Once Upon a Time in the West (1968). There are so many classic American westerns, so why is my favorite one of all time directed by an Italian? Because there is something mesmerizing about this slowly paced story of a widow trying to claim her rightful home. If it comes on the TV, I am hooked and will sit there until it is finished. Charles Bronson (probably because he has few lines) has never been more effective in any other movie. Henry Fonda, cast against type as a cold-blooded villain, is chilling. Jason Robards somehow stirs you just by asking for coffee. And Claudia Cardinale elicits sympathy and respect while exuding more than enough sex appeal to light up the screen. Most memorable, however, is Ennio Morricone’s score, his best ever and one of the best in any movie ever. Director Sergio Leone (1921-1989), whose name became synonymous with “spaghetti western,” followed this up with another great (in his own cut anyway) movie, Once Upon a Time in America.

Psycho (1960). Long before there was Freddy Krueger or Jason or Michael Myers (or 1998’s unlikely Gus Van Sant remake), there was Norman Bates. And with Anthony Perkins’s eerie performance, movies were changed forever. While body counts have gotten higher and quantities of spilled blood more massive, Norman remains the scariest of all the monsters because there is something so uncomfortably real about him. Alfred Hitchcock’s (1899-1980) achievement is all the more impressive for its complete reliance on suspense and masterful camera work and editing that makes you swear that you have seen explicit violence when you really haven’t. Three decades later, this is still the most scared I have ever been at the movies.

Schindler’s List (1993). The greatest film by this generation’s greatest director, Schindler’s List succeeds at an almost impossible task. It makes the Nazi Holocaust real in the way that only the unreal medium of motion pictures can. Steven Spielberg’s achievement is that somehow he doesn’t trivialize his subject, something that rarely happens in film or television. Really, this film is in a category by itself. Spielberg’s director filmography is a veritable list of some of the greatest movies of the 1970s, 1980s and 1990s. (Okay, maybe except for 1941.) You could make a good argument that his E.T. the Extra-Terrestrial should be on the all-time top ten as well.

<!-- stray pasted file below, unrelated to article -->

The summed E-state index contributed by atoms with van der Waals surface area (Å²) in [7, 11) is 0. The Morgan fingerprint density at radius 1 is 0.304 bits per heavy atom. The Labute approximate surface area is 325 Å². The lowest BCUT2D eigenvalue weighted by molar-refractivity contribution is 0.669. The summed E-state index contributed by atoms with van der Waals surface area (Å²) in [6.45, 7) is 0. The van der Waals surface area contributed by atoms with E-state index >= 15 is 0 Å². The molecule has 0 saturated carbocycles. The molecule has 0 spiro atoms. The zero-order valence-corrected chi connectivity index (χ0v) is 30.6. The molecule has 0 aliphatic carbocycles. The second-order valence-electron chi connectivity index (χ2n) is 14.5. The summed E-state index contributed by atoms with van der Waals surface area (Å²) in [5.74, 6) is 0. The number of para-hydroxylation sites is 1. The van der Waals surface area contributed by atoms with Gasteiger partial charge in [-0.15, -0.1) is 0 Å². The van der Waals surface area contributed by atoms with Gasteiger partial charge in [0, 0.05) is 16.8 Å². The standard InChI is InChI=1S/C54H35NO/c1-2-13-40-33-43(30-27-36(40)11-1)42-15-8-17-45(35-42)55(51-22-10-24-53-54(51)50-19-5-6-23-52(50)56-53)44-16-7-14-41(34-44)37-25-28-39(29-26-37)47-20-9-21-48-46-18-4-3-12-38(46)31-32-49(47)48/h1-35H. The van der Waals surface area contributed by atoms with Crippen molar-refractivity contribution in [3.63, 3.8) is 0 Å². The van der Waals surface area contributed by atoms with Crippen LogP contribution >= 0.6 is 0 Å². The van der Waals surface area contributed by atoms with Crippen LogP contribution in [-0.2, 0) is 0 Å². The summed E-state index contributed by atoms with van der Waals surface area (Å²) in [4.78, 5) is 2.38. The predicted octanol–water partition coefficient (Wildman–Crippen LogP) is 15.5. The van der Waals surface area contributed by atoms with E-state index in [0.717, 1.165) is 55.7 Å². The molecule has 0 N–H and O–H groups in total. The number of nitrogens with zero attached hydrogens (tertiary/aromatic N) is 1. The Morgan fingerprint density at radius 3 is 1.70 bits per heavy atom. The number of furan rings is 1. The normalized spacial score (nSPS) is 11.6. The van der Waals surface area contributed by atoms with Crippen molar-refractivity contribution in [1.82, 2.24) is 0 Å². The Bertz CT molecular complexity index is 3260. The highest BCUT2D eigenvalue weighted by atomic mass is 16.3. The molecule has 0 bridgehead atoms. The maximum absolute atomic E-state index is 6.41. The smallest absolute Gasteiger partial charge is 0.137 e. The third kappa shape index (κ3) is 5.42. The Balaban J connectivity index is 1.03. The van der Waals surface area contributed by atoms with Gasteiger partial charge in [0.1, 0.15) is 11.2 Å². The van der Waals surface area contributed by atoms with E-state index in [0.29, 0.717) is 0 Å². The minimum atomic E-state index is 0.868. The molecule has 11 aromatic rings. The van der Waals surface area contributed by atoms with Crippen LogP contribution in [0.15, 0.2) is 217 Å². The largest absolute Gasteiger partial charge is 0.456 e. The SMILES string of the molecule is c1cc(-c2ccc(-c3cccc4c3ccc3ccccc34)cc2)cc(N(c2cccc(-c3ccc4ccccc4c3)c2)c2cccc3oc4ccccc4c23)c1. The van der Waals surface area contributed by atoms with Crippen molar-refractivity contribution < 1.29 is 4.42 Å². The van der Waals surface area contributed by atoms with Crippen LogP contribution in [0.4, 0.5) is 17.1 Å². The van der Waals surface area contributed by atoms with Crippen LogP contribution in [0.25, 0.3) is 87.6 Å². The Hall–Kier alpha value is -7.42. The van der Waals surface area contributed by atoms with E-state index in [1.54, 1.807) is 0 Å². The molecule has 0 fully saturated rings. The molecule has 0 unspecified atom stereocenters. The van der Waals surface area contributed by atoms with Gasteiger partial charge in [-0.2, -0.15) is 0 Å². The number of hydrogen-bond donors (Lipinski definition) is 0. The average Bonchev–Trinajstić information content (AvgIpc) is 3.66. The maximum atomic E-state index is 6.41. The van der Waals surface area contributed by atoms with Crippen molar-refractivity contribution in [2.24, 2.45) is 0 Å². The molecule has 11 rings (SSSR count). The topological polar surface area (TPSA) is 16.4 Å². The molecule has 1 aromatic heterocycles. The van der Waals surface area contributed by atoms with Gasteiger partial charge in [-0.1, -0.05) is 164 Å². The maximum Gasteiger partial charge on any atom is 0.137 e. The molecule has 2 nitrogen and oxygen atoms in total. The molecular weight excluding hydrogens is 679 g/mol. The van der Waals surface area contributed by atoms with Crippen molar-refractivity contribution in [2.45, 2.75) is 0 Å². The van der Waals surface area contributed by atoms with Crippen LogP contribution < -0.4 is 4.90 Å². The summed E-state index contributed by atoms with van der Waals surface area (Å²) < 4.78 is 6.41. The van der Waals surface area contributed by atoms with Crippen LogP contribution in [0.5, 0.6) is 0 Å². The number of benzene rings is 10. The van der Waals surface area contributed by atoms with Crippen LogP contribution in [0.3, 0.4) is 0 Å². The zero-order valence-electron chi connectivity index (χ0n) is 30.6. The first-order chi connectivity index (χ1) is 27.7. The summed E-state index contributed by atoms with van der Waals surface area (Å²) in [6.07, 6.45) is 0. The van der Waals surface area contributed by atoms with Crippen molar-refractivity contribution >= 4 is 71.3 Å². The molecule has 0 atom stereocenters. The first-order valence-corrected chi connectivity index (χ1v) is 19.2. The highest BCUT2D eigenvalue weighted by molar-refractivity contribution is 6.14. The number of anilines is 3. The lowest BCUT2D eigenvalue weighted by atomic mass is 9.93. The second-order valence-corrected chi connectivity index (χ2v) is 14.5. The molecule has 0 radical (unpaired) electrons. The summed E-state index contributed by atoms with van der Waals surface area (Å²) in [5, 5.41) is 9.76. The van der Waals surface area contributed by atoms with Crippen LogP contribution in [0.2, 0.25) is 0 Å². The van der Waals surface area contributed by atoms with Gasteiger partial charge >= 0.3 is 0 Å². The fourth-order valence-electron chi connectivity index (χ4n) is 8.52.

2001: A Space Odyssey (1968). Before Deep Space 9 and Babylon 5, a magnificent space station orbited the earth (apparently undaunted by YK2 bugs). There were great science fiction films before this one, but for the first time the special effects were so accomplished that we could really believe that the space station actually existed, and the illusion was exhilarating. And if that wasn’t enough, we also got an epic story that spanned the dawn of intelligent life on earth to a cosmic future where the true nature of the universe begins to reveal itself. And HAL the computer has become a cultural icon that we can all recognize in the contrary personalities of our own desktop PCs. Would Star Wars or any of the other subsequent outer space extravaganzas been possible without 2001? A story by Arthur C. Clarke was the basis for the screenplay by Clarke and director Stanley Kubrick (1928-1999), whose other classics include Spartacus, Lolita, Dr. Strangelove, and A Clockwork Orange). Contrary to popular belief, you do not need to be on drugs to enjoy this movie. This classic film’s mystique is marred only by a pointless 1984 sequel by Peter Hyams and the fact that there won’t actually be space station as grand as this in the year 2001.

Click here for a list of my ten all-time favorite movies in languages other than English

Click here for a list of all my five-star and four-star movies